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EU to Ban Dual-Quality Food

Commission bows to pressure from the east to end the practice, which food giants say simply reflects different consumer preferences.

12 April 2018

Dual-quality foods will be prohibited from sale in the European Union, the European Commission announced yesterday.

 

The decision follows several years of complaints from consumers and governments in Central and Eastern Europe about allegations that food products sold there contained lower quality ingredients than identically labeled products sold in Western Europe.

 

“We have amended the Unfair Commercial Practice Directive to make it black and white that dual food quality is forbidden,” said Vera Jourava, the EU justice commissioner whose portfolio includes consumer affairs, EurActiv reports.

 

It remains unclear how the new rules will be enforced. New testing methodology will be introduced starting next month, Jourava said, initially for food products with other products possibly to be included in the future. The new testing methods will be trialed in the second half of this year.

 

Multinational food makers Coca-Cola, Pepsi, Ferrero Rocher, and HiPP, detergent maker Persil, and supermarkets such as Lidl and Spar, have been accused of selling lower quality products in eastern countries, European Scientist writes. The companies have dismissed the claims, with some saying their products varied in accordance with local preferences.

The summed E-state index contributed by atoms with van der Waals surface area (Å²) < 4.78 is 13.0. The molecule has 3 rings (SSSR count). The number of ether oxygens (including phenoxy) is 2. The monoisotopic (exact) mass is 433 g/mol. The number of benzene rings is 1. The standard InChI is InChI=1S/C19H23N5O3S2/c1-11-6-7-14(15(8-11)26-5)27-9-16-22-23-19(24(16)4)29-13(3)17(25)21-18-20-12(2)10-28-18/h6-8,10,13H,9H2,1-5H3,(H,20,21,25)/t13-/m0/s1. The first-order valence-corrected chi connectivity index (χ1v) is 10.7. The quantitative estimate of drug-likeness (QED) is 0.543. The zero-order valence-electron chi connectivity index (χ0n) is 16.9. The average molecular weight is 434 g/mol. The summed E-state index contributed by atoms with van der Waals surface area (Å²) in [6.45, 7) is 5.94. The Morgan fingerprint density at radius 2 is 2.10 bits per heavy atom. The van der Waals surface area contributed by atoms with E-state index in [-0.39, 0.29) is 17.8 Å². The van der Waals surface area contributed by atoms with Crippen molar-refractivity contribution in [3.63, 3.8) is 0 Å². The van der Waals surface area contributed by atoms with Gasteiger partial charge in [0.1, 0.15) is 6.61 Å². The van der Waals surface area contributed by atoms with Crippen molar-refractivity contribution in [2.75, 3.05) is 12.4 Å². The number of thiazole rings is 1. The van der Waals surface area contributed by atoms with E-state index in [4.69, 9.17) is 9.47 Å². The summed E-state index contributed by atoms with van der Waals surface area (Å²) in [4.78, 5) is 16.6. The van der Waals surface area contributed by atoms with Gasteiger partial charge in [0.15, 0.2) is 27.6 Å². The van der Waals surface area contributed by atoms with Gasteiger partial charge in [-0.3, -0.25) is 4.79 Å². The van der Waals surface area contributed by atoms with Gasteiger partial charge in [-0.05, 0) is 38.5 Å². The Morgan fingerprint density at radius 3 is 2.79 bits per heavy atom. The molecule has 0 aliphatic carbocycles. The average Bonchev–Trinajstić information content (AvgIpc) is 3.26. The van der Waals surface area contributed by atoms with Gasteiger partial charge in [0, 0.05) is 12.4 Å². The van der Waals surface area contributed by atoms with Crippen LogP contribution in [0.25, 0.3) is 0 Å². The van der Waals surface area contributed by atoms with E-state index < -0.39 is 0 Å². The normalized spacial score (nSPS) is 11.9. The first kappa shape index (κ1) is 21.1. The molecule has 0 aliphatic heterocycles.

Jourava, the Czech member of the European Commission, said industry groups and Western EU members pushed back against calls to end dual-quality foods.

 

The industry is nervous. … There is some misunderstanding between some parts of Europe that the problem is not that serious. Colleagues in trade and industry had legitimate concerns that we must not open the Pandora’s Box but I think we have come forward with a proportionate solution,” the Guardian quotes her as saying. 

 

The proposal can now be debated in the EU Council before it is sent to the European Parliament for approval, Radio Praha reports.

 

 

  • Czech European Parliament deputy Olga Sehnalova exposed dual-quality foods in 2015 when she presented a Czech university study that found different ingredients in identically-labeled food products in the east and west of the bloc, Reuters reports.

 

  • Researchers found that Czech versions of products were often inferior to those sold in Germany. Consumer advocates said suppliers were still foisting lower-quality foods on Central European consumers more than a decade after they became EU citizens.

 

  • Current EU food legislation forces producers to list all ingredients but does not require that identically-labeled products use identical recipes, Politico wrote in 2016.

Compiled by Melissa Castano

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